If more congressmen like Rep. Charlie Dent, R-Pa., start heading for the exits, it will become harder for Republicans to defend their House majority next year in what figures to be a challenging election cycle.

Dent is a leading centrist Republican representing a swing district President Trump won by less than 10 points. On Thursday, he announced he wasn't seeking reelection in a statement containing not too thinly veiled swipes at his own party's contributions to "ideological rigidity" and "dysfunction" in Washington, creating another open seat for Republicans to defend in the 2018 midterms.

"I'm afraid that this trickle is going to turn into a flood of moderate Republicans retiring because they don't want to have to defend Trump and deal with their far right colleagues anymore," said a GOP strategist who requested anonymity to speak candidly. "It's got to be exhausting and civilian life looks pretty good."

Dent, whose district went for Trump by 51.8 percent to 44.2 percent for Hillary Clinton in November, is already the third Republican fitting this profile to retire this year. Just the day before, Rep. Dave Reichert, R-Wash., said he wouldn't be running again next year. Clinton carried Reichert's district by 3 points in 2016.

Prior to that, Rep. Ileana Ros-Lehtinen, R-Fla., said she wouldn't run for reelection in 2018. Her district went for Clinton by nearly 20 points, although Trump won Florida statewide.

Republicans have a 24-seat majority in the House. This includes 23 Republican-held districts Clinton won in the presidential election and 40 where Trump received less than 50 percent of the vote. The GOP is undefeated in competitive special congressional elections in 2017, including one in a historically conservative-leaning Georgia district that Trump took by just 1.5 points.

In his statement explaining his decision to forgo reelection, Dent repeated his frequent assertion that he was a member of the "governing wing" of the Republican Party. "Regrettably, that has not been easy given the disruptive outside influences that profit from increased polarization and ideological rigidity that leads to dysfunction, disorder and chaos," he added, taking a swipe at conservative groups.

Dent's predecessor in the House, current Republican Sen. Pat Toomey, served as head of one such group, the Club for Growth. Toomey won his Senate seat after twice challenging centrist Republican Sen. Arlen Specter, losing the GOP primary in 2004 but amassing such a huge lead among primary voters six years later that Specter left the party in a failed effort to keep the seat.

Rep. Steve Stivers, R-Ohio, chairman of the National Republican Congressional Committee, praised Dent for his "leadership" and having "championed conservative values since taking office in 2005" while expressing confidence the party would retain his seat.

"Voters sent a clear message by delivering the district for President Trump last November — and we are confident that PA-15 will remain solidly under Republican control," Stivers said in a statement issued by the NRCC.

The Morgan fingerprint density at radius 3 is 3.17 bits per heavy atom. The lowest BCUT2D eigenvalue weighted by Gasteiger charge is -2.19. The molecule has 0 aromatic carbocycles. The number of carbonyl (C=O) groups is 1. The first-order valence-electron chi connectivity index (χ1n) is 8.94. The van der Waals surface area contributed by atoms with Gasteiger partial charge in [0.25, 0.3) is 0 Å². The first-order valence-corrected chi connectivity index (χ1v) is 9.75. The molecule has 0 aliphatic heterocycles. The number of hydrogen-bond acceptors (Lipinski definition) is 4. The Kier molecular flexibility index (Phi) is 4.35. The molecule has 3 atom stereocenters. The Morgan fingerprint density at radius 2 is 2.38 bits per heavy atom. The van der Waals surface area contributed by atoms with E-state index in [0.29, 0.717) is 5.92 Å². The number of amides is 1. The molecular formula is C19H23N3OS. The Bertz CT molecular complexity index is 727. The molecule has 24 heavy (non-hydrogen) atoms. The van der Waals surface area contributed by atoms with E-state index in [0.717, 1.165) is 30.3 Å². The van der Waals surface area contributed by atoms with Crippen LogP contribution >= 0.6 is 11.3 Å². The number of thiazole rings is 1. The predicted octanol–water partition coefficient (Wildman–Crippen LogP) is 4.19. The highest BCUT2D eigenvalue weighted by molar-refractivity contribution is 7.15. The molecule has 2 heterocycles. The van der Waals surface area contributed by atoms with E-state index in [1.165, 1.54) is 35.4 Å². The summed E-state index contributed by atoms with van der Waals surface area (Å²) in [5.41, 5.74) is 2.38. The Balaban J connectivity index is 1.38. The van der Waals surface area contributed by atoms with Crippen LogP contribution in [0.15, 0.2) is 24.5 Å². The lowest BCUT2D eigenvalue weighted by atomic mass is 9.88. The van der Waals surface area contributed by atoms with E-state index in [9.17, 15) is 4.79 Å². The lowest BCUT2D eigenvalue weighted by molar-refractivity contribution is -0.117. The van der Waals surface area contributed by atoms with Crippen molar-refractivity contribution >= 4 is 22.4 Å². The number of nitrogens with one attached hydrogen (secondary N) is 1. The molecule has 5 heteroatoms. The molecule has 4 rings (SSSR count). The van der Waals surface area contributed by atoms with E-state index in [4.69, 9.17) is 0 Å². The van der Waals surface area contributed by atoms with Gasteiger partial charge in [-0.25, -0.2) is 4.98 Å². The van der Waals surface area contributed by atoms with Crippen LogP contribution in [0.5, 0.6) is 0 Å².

Tensions between centrist and conservative Republicans boiled over this year, especially during the healthcare fight. Members of the Freedom Caucus and the Tuesday Group each tried to pull their party's plan to repeal and replace Obamacare in opposite ideological directions, with Dent joining many centrists in voting against the final product that passed the House before stalling in the Senate, where similar divisions and a narrower majority prevented healthcare legislation from passing at all.

"I am disappointed that the House passed this bill which I believe will increase health insurance costs — particularly for low-to-moderate income Americans, increase the number of uninsured by up to as many as 24 million people, and undermine important protections for those living with pre-existing conditions," Dent said in a statement in May. "It is my hope that cooler heads will prevail in the Senate and that they will produce a better bill that is focused on improving healthcare for all Americans rather than the haphazardly constructed and hastily considered House bill."

Fellow centrist Rep. Tom McArthur, R-N.J., resigned as a chairman of the Tuesday Group after playing a role in negotiating with conservatives and getting the healthcare bill through the House. Dent remained a co-chairman of the group.

"I am grateful to my colleagues across the political spectrum and have been encouraged by their support," McArthur said in a statement. "That being said, it's clear that some in the Tuesday Group have different objectives and a different sense of governing than I do."

In addition to policy disagreements, many centrists complained they were being asked to take bigger political risks than their more conservative colleagues who generally represented safer, more Republican districts. One Republican operative lamented members from marginal districts being asked to "walk the plank" on bills conservatives with safe seats were voting against.

Trump's job approval rating sits at around 40 percent nationally, but it is lower in many swing districts. A SurveyMonkey breakdown of state-by-state Trump approval ratings released Friday showed the president remained popular in states like Wyoming and West Virginia, but was at 35 percent or less in 13 states mostly in the Northeast and Pacific West where the surviving Republican lawmakers tend to be more moderate.

For these reasons, Republican sources say they don't expect Dent to be the last centrist or swing-district GOP lawmaker to retire over the next two years. "We're lucky, frankly, more haven't already," said a Republican strategist advising centrist candidates, speaking on condition of anonymity.